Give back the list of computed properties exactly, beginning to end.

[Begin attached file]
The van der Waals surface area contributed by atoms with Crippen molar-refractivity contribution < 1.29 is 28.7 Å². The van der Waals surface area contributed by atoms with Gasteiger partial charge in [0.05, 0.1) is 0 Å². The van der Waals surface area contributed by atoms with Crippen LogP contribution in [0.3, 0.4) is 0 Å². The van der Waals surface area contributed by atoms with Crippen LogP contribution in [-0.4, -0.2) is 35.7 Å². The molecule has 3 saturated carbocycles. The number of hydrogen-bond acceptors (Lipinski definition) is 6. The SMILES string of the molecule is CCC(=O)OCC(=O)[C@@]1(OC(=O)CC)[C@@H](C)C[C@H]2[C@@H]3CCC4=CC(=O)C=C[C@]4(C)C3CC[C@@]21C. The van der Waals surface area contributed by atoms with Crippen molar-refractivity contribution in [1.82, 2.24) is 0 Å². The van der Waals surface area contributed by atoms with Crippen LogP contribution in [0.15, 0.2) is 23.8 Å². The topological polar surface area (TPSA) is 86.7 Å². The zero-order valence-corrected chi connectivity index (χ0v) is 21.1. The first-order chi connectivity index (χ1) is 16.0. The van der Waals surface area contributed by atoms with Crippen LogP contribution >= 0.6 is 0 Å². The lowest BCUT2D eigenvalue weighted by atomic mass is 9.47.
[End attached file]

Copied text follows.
The van der Waals surface area contributed by atoms with Crippen molar-refractivity contribution < 1.29 is 28.7 Å². The van der Waals surface area contributed by atoms with Gasteiger partial charge in [0.05, 0.1) is 0 Å². The van der Waals surface area contributed by atoms with Crippen LogP contribution in [0.3, 0.4) is 0 Å². The van der Waals surface area contributed by atoms with Crippen LogP contribution in [-0.4, -0.2) is 35.7 Å². The molecule has 3 saturated carbocycles. The number of hydrogen-bond acceptors (Lipinski definition) is 6. The SMILES string of the molecule is CCC(=O)OCC(=O)[C@@]1(OC(=O)CC)[C@@H](C)C[C@H]2[C@@H]3CCC4=CC(=O)C=C[C@]4(C)C3CC[C@@]21C. The van der Waals surface area contributed by atoms with Crippen molar-refractivity contribution in [1.82, 2.24) is 0 Å². The van der Waals surface area contributed by atoms with Crippen LogP contribution in [0.15, 0.2) is 23.8 Å². The topological polar surface area (TPSA) is 86.7 Å². The zero-order valence-corrected chi connectivity index (χ0v) is 21.1. The first-order chi connectivity index (χ1) is 16.0. The van der Waals surface area contributed by atoms with Crippen LogP contribution >= 0.6 is 0 Å². The lowest BCUT2D eigenvalue weighted by atomic mass is 9.47.